Getting a fixed group is still difficult.

nehunter said...

Hello Gevlon,
I have a suggestion:
Why not make "The PUG" a guild that raids all tiers at once, hire an alt of a hardcore raider to lead the raids in lower tiers.

Let's see if you can find people that just want to raid and don't care about iLevel.

Good luck

Marcus said...

People have strange definitions of casual. Casuals do not care about the raid schedule. They play when they want and while in-game they do what they enjoy.

In the current model new content is the only one that matters. Current content is still gated, but now by time to grind appropriate gear rather than accomplishment.

In this system the gear inflation is more the problem than "welfare epics". If there were only 9 ilvl difference between tiers rather than 19, it would be a more inclusive for everyone. Casuals could feel like their 359 was still powerful, while the hardcore will still do whatever necessary for BiS. M&S become more apparent as it gets harder to outgear content, but they still get their shinies.

@ Tazar

You did not have to "guild jump" in BC. Good guild management replaces people who stand in the poison on Vashj with those who don't, you down the boss and become a BT guild. I was in on guild first kills for for Vashj, KT, Archimonde and Illidan where nobody in the raid had completed it prior. This was with multiple guilds on the server having these on farm for months.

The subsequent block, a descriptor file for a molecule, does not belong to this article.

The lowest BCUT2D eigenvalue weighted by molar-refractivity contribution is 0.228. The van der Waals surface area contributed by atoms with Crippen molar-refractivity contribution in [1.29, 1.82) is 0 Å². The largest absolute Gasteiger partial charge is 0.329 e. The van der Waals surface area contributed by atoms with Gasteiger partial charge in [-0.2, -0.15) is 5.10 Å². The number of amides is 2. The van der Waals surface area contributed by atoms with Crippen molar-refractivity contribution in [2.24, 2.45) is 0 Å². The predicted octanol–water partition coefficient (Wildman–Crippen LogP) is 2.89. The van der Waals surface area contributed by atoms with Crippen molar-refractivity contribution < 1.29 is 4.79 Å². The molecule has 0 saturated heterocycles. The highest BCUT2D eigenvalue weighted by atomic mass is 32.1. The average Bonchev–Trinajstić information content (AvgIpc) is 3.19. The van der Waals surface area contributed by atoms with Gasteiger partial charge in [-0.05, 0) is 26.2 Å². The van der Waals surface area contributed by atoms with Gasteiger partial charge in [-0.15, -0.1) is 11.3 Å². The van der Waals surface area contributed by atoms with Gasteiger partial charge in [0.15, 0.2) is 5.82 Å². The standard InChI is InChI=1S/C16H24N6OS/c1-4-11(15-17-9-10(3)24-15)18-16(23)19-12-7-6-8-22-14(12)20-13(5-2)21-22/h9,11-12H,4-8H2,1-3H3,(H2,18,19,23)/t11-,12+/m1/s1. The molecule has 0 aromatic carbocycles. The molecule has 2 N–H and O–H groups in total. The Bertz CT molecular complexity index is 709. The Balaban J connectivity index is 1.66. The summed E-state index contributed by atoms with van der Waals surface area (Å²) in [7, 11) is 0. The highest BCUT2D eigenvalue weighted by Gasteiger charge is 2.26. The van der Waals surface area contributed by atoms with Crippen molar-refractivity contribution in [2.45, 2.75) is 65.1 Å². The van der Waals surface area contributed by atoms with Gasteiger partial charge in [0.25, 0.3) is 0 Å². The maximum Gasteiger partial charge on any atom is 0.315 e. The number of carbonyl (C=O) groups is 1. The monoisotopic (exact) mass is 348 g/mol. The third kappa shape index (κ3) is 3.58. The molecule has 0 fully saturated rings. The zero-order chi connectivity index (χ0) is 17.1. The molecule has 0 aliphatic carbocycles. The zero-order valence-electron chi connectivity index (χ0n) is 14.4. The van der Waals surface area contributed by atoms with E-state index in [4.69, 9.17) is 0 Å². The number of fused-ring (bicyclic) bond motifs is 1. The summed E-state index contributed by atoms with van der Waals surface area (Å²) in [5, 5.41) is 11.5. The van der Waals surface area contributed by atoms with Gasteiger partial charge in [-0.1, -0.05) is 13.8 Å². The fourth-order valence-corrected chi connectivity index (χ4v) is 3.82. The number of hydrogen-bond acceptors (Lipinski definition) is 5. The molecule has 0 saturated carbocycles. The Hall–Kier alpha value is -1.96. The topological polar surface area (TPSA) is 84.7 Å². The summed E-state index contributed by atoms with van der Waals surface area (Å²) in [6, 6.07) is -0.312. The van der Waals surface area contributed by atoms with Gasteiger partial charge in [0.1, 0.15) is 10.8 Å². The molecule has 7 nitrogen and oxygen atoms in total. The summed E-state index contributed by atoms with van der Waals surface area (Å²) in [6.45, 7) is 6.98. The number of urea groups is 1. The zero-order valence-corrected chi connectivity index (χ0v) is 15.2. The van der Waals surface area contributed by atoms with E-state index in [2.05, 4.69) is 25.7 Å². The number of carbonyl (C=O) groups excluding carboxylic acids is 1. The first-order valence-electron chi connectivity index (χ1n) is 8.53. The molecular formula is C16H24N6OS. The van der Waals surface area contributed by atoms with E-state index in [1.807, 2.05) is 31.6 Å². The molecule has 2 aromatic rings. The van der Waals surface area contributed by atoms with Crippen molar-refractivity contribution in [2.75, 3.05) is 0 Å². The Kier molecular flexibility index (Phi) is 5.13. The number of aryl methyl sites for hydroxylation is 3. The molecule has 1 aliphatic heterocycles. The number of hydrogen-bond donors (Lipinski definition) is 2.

Many raiders do not just seek the highest content, but rather to be an important and needed member of a group. A lot could have left and been boosted through farm raids for higher guilds (and a couple did), but that is not the goal for many.

This is all beside the point as no casual goes past a Mag pug.

Anonymous said...

i think a worthwile point to mention the casual knows he isn´t glad material.
The M&s are convinced its because his class is poor or because his companion sucks.
they are all in the delusion that they in fact, while not at ensidia levels at least are in the top 10% or so often in direct contradiction to actual proof.

Andru said...

"You did not have to "guild jump" in BC. Good guild management replaces people who stand in the poison on Vashj with those who don't, you down the boss and become a BT guild."

Replace then with whom? With people you poached from Karazhan guilds, amirite? Or maybe T5-ready people just grew on trees on your server, while 5-man-geared people who never ever saw a raid boss before, when brought to Vasjh performed flawlessly.

Yeah bloody right. Don't give me this crap.

Gevlon is just blind because of his confirmational bias, judging that all guilds who didn't progress as bad.

He's just ignoring a thing he ALREADY RECOGNIZED in the past. That the biggest improvement to one's character is playing with better people.

If you were above average in your guild and could jump up, the rational choice would be to jump up. If everyone above the average jumped up, the guild average skill level dropped by having to get lower tiered people. If the average skill level dropped, it would take more effort to progress for the guild.

Why guilds progressed? Well, of course it was the presence of irrational above-averagers, usually GMs and officers who refused to jump up even when offers presented.